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May 11, 2008 

Taliban suspects on hunger strike in Afghan jail
KABUL (AFP) - About 300 Taliban suspects have been on a hunger strike in Afghanistan's southern Kandahar prison for a week demanding fair trials, rights groups and local lawmakers said Sunday.

NW Afghanistan hit by plague of locusts
KABUL, May 10 (Reuters) - Afghan authorities are examining the extent of an unprecedented locust infestation that has prompted local officials in some areas to offer wheat as a reward to residents for killing the insects.

Key al Qaeda member killed in Afghanistan: web
Sun May 11, 7:57 AM ET
KABUL (Reuters) - A prominent member of al Qaeda was killed in fighting with U.S.-led forces in Afghanistan, the group said in a statement posted on an Islamist website on Sunday.

Afghan, foreign security forces kill several militants in Afghanistan
Associated Press
KABUL, Afghanistan - Officials say Afghan and international forces have killed several militants in eastern and southern Afghanistan.

Who Are the Afghans Just Released from Guantánamo?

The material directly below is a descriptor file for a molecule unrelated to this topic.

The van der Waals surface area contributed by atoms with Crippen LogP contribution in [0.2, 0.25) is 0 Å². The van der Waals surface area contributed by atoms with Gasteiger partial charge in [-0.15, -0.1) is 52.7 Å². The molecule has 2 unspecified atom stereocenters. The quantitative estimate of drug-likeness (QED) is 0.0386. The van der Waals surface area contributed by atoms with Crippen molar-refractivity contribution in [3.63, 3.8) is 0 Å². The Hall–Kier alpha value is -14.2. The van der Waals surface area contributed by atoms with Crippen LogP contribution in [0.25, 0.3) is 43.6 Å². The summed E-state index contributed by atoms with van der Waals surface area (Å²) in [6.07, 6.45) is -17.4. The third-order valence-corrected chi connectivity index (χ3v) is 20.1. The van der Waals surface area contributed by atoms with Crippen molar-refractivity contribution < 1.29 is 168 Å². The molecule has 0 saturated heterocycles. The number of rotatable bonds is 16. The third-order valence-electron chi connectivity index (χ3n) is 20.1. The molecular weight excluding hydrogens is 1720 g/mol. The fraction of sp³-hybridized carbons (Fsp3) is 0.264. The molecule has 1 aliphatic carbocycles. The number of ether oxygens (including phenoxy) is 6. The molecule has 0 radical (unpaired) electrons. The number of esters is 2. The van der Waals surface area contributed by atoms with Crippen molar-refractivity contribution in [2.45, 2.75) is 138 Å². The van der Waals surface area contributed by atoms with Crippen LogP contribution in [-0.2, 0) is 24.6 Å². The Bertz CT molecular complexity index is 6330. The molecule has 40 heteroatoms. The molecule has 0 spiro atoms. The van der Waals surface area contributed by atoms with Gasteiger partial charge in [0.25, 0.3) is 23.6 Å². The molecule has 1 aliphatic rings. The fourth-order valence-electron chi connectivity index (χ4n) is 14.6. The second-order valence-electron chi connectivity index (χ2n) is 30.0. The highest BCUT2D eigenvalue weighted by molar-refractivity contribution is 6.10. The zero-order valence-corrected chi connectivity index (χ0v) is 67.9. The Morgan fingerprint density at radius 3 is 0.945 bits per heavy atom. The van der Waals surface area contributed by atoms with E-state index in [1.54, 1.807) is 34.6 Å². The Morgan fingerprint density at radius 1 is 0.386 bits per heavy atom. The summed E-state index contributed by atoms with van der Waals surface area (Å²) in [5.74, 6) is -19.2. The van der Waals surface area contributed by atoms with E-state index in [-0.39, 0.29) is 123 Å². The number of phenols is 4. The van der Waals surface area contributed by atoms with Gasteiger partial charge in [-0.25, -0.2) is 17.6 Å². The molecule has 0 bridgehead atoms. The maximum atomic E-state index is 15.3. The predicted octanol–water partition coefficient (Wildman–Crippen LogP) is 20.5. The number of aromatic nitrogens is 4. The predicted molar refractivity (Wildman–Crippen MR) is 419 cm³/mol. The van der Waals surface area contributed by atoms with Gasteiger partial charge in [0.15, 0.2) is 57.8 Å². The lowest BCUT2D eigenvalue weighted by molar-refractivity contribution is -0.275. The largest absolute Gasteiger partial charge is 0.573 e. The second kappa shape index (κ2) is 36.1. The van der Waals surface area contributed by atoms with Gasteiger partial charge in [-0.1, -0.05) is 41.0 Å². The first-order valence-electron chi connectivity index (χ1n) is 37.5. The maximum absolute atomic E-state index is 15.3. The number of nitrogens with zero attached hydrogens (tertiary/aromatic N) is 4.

by Andy Worthington antiwar.com / May 10, 2008
For the five Afghans who returned home on the same flight as al-Jazeera journalist Sami al-Haj and the other three prisoners described in my previous article, the future is disturbingly uncertain. As I reported last December

Big powers have increased insecurity in Iraq, Afghanistan: FM
TEHRAN (IRNA) -- Foreign Minister Manuchehr Mottaki said on Saturday that the failed policies of big powers have increased insecurity, instability in neighboring Iraq and Afghanistan.

Afghan police seize car stuffed with explosives
Ryan Cormier ,  Canwest News Service Saturday, May 10, 2008
KANDAHAR AIRFIELD, Afghanistan - Police seized a vehicle filled with a variety of explosive materials in the province of Kandahar Saturday afternoon.

Afghan national army strength rises to 76,000
www.chinaview.cn  2008-05-11 18:43:05
KABUL, May 11 (Xinhua) -- The strength of Afghan new armed forces has risen to more than 76,000, spokesman of Afghan defense ministry said Sunday.

"Women Helping Women: Stitch by Stitch" - Afghan Women's Collaboration
Rubia Logo, embroidered by Darrai Noor. Art Daily
WILMINGTON, DE.-The WCA-Philadelphia has partnered with Rubia to organize the collaborative project, entitled: “Women Helping Women: Stitch by Stitch.” The project involved the creation of a quilt, which showcases the work

‘No peace if Afghanistan seeks military solutions’
* Former Interior minister sceptical that $4bn package can reduce militancy
Daily Times, Pakistan Staff Report  Sunday, May 11, 2008
PESHAWAR-Peace overtures in the NWFP will not sustain if Afghanistan continues to look for military solutions to militancy, former Interior minister Aftab Ahmed Khan Sherpao said on Saturday.

NPJ launched for ending the insurgency
Zubair Babakarkhel - May 8, 2008 - 19:14